Cod 'yolk', sage cream, pea shoots salt and vinegar

Cod ‘yolk’, sage cream, pea shoots salt and vinegar

Wow, a “two star” restaurant. I tend to avoid such things, I’m a perpetual shorts-and-t-shirt wearing scruffy type, sneakers & jeans are a “dressing up” alternative to shorts and sandals. Michelin stars tend to come with stuffiness and arrogance, at least that’s my general perception… but perhaps I am being unfair. L’enclume in Cartmel is anything but stuffy and arrogant; it is very tidy, neat, and well mannered though. If the restaurant were a person it would be your older perfectly dressed and polite to all comers gentleman who is also intriguingly progressive and modern-minded. I’m conjuring up an image of spritely grey haired university academics here for some reason.[1]

On our most recent trip to Cumbria we visited L’enclume on a recommendation and a whim. I was fishing on Twitter for dinner suggestions and the name popped up, as we were staying at the Derby Arms and this was a reasonable taxi-ride away from the restaurant I figured: “why the hell not?” We only visit Michelin star types of restaurant about once every two years, if that, but maybe we should add them to our schedule more often. This is how L’enclume has left me feeling anyway, like I’m really missing out.

Put simply: the food was excellent and fun. Each dish came with a little introduction and the staff were happy to put up with me asking random questions about things on the plate. There was a focus on using “wild” ingredients for highlights and garnishes, which must be difficult in winter — I never did get to ask whether any were greenhouse cultivated. Mostly the wild was represented by herbaceous greens, some a brilliant flavour addition, others more a visual garnish than of any real value to taste. The diversity and nature of the whole experience was exciting to a food geek like myself. I think you need to be a bit of a geek to get the best out of this sort of experience. While I don’t think every dish was perfect I think the overall experience was of the highest order, but then again tastes and preferences play a role here (just as it is with beer).

Unsworth's Cartmel Peninsular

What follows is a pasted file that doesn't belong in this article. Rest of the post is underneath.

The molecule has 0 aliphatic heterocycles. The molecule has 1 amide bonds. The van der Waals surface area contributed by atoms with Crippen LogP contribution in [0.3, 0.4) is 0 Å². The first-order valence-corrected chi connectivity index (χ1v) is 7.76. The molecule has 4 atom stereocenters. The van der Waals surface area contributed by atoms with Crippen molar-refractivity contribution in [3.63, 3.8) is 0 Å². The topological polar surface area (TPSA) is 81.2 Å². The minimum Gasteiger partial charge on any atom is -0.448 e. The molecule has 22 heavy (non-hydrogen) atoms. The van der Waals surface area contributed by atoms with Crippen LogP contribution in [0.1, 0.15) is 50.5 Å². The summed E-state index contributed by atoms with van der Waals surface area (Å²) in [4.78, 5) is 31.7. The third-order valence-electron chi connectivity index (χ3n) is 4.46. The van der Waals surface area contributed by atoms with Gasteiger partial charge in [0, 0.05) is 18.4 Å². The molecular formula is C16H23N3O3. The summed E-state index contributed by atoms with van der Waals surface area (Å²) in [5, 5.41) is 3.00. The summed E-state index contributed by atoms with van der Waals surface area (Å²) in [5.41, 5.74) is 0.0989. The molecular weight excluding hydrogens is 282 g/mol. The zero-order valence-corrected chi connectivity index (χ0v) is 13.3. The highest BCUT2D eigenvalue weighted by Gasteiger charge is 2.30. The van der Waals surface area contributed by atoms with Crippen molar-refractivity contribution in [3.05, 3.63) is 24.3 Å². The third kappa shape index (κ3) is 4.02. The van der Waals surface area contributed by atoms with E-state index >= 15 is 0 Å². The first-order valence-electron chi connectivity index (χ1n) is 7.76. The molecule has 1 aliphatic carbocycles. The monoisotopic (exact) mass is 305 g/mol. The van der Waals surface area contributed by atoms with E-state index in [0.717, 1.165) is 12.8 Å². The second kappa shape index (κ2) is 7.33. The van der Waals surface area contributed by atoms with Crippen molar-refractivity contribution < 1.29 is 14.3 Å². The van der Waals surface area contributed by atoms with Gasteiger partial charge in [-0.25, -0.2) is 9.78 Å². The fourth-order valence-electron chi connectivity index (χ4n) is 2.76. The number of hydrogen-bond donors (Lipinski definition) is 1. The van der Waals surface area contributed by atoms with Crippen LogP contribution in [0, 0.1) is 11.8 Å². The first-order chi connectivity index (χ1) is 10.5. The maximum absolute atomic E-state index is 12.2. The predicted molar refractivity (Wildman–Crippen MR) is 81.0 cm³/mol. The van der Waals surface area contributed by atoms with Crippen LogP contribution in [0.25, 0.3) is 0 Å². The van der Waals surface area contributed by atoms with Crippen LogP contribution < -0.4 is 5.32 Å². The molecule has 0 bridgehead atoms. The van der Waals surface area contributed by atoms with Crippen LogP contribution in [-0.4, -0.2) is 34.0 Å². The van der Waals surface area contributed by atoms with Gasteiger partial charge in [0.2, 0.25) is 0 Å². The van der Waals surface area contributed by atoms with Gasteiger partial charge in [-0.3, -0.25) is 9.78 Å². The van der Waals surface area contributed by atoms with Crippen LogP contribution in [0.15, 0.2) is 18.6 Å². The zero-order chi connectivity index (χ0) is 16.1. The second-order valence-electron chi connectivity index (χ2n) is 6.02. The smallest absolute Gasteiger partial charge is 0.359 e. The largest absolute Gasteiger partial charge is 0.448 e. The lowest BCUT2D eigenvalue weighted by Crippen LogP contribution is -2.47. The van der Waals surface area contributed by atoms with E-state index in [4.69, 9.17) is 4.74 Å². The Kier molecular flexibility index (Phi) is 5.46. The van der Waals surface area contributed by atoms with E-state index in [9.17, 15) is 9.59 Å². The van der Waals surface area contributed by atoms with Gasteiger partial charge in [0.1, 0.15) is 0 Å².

Unsworth’s Cartmel Peninsular

So, beer… this is supposed to be a beer blog. I’m glad to say that decent beer is an option for a change. Far too often very good restaurants will have an amazing wine list, even incredibly posh water, but the beer offering will be piddle like Becks or Stella. L’enclume stock some very local bottled ales from Cartmel’s Unsworth’s Yard Brewery, all good renditions of your typical British golden-to-amber bitter/best-bitter styles. The poor sommelier was subjected to a brief discussion about beer and perhaps a shotgun lecture on how the broad range of beer styles available provide an exciting world of contrasts and cohesions when matched with food. The local beers available, as good as they were, were not the best selection for drinking with such a degustation. With a range of excellent and very local breweries[2] available that they could promote and support, why not focus a little more on the wider possibilities of beer? Well, I’m glad to say it sounds like there is already some interest and the sommelier said they actually had a selection of local beers in their store to taste and test… I’ll be keen to hear if there is any success for local beers on this front! We did take one of the sommelier’s wine selections with our dessert, as a best bitter simply wasn’t going to be right… and it was spot-on.

I shall leave it at that… below find a selection of photos showing each course, each photo has a quick explanation of what you see taken from the menu and you can find a note or two of my own if you click to view larger versions of the photos. (If you start at the first photo you can simply navigate through the set using the “Next” links.)

[1]This metaphor was originally going down a different route which would have terminated at something like “dapper chap” or “hipster”. Probably inspired by the young, enthusiastic, and bearded maître d’. However it is hard to conjure up a hipster image without also conjuring up some sense of arrogance or pretence, so I feel the spritely grey-haired academic wins the day. [BACK]

[2] To reach beyond your standard bitters this selection includes: Coniston (who happen to make No.9 Barleywine, the 2012 champion beer of Britain), Cumbrian Legendary Ales, Hardknott, Hawkshead, Stringers and others I’m unfairly forgetting. All have permanent bottled beers spanning barleywines, IPAs, stouts, Belgian-style ales, and various “imperials” – and all are probably within a 30 minute drive of the restaurant. Wine by comparison? Very little is produced in the UK and while much of a typical wine list is European at least, there is also usually a significant proportion from the Americas, Australia, New Zealand, and South Africa… that’s a long way for a bottle of wine to travel. I love wine, I grew up in a restaurant in a wine region (Margaret River, West Aus). I’m well acquainted with the stuff! I live in the UK now… beer is the local drink, the British terroir is well represented by British malts and hops. Albeit many great hops are imported from the USA, NZ, and Australia… but even then, at least the end product is “assembled” here, just down the road per se.</rant> [BACK]

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